The claims of the patent define the scope of the power to exclude, not the description.  Claim 1 looks to be a bit narrower than the description in the patent body:

1. In a computing environment, a method comprising: displaying at
least one page of a document that has multiple pages, at least one of
the multiple pages, and the displayed
at least one page including a first page displayed beginning at a
starting point offset from a top of the document and from a top of the
first page; calculating a height of at least the first page;
calculating a row offset of the starting point of the
first page; calculating a vertical offset at the starting point of the
first page, wherein the vertical offset is calculated according to a
formula of the form {[(p-1)/c]h}+r, where p is equal to the number of
pages in the document, c is equal to the
number of columns of the document which are simultaneously displayed, h
is equal to the height of at least the first page, and r is equal to
the row offset of the starting point of the first page; receiving a
command indicative of a whole page-based
incremental scroll request related to changing first content currently
being displayed in the at least one page; determining a whole-page
increment for scrolling from first content to second content, wherein
determining the whole-page increment includes
calculating a vertical offset at a second starting point in the
document, the vertical offset being calculated according to the formula
V.sub.1.+-.(cr), where V.sub.1 is the vertical offset at the starting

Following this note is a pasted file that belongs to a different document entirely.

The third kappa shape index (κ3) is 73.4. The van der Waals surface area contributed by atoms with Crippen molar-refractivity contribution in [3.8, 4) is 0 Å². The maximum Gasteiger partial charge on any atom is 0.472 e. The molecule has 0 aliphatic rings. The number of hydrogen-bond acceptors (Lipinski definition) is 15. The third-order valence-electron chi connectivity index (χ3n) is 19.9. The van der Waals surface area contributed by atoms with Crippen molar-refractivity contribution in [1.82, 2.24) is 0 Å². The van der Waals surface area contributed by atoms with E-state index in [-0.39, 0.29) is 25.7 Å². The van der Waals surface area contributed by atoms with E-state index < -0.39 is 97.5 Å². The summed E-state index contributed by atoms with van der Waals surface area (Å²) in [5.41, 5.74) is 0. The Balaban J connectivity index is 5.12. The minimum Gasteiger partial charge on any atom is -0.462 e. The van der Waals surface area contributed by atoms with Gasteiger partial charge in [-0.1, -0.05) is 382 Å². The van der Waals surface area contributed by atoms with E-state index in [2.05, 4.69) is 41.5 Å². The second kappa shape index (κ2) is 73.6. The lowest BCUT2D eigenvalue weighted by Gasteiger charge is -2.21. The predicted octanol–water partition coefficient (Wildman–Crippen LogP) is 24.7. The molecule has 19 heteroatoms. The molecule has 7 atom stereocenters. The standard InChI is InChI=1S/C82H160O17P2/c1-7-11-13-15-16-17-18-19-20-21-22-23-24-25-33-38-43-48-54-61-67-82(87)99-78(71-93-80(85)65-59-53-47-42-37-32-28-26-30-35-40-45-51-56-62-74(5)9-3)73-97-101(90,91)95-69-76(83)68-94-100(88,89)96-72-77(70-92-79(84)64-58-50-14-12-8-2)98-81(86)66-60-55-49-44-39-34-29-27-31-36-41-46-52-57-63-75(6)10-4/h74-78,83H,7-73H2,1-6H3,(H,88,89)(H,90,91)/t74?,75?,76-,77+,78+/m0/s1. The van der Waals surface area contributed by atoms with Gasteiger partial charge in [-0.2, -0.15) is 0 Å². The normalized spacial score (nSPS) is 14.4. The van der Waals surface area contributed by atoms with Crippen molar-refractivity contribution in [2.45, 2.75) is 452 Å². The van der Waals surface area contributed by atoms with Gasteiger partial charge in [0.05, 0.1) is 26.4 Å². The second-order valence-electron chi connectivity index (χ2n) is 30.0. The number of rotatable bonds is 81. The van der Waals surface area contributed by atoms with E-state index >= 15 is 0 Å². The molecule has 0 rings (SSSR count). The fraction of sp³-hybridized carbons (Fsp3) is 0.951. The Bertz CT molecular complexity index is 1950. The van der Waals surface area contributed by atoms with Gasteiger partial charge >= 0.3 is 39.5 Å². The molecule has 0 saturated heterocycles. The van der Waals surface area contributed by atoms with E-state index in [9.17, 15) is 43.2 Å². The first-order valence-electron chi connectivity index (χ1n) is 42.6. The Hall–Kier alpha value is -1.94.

point of the first page; and changing the
display to display second content, by replacing the at least one page
of the document with at least one other page, the display of the at
least one other page beginning at the second starting point. 

Not sure if anyone has performed this exact method before (in which case the claim is per se invalid), or whether the claimed methods would have been obvious in light of what has been done before (a factual inquiry).  Could also just be that the US Patent Office was asleep at the wheel, and didn't find/cite the relevant prior art.




Isn't that a picture of an Apple keyboard?  Man, that makes this whole thing even funnier.  And the patent number ends in "666."  Oh, that's rich!



Who grants these patents and how big of a bribe or kickback do they get? I bet Microsoft slipped a hundred thousand or so under the table for that one.


Keith E. Whisman

I sent a nasty gram at this url;en;1214&WS=mscom&

I gave microsoft a peice of my mind. I hope they take me seriously. This is something Bill Gates needs to be informed about. He is too good of a guy to not overlook something like this.

Here is the URL for Microsoft Corporation Contact information.

Send them a peice of your mind. Don't let this slide. This is just disgusting and evil. This is a standard part of the 101key keyboard and needs to remain part of the public domain free from patent infringment litigation. If I wanted to make a keyboard with these keys and functions then it should be free from ownership litigation. This is public domain. It should remain free. I sure hope that Microsoft is doing this just to protect it's free nature. To keep others from claiming ownership and harassing everyone. Holding every keyboard manufacturer hostage. This is just wrong and I home Microsoft has the best of intentions. I hope that I can count on Microsoft to do the right thing with this. I won't scream if it's for the public good.



Thanks for the URL's, Keith.  This is abso-f-ing-lutely ridiculous.  I'm in the process of sending them a nasty gram myself. Wait, can I use "nasty gram"?  Or did you...


Patent it? :D



i did not know one could patent something so universally used for so long.  WordPerfect used pg up and pg dn at least in version 4.  what a deal.


Keith E. Whisman

I can't believe Microsoft is asshole enough to do such a thing. This is just being a bully. Shame on them. They should be ashamed. How dare they.

I suggest that everyone that reads this column should send Microsoft a shame on you letter. Hopefully they'll get it and make the page up and page down public domain without consequence. This is just wrong.

I wonder if Bill Gates knows what happened. If he can send a message to Microsoft.



Let the anti trust lawsuits resume.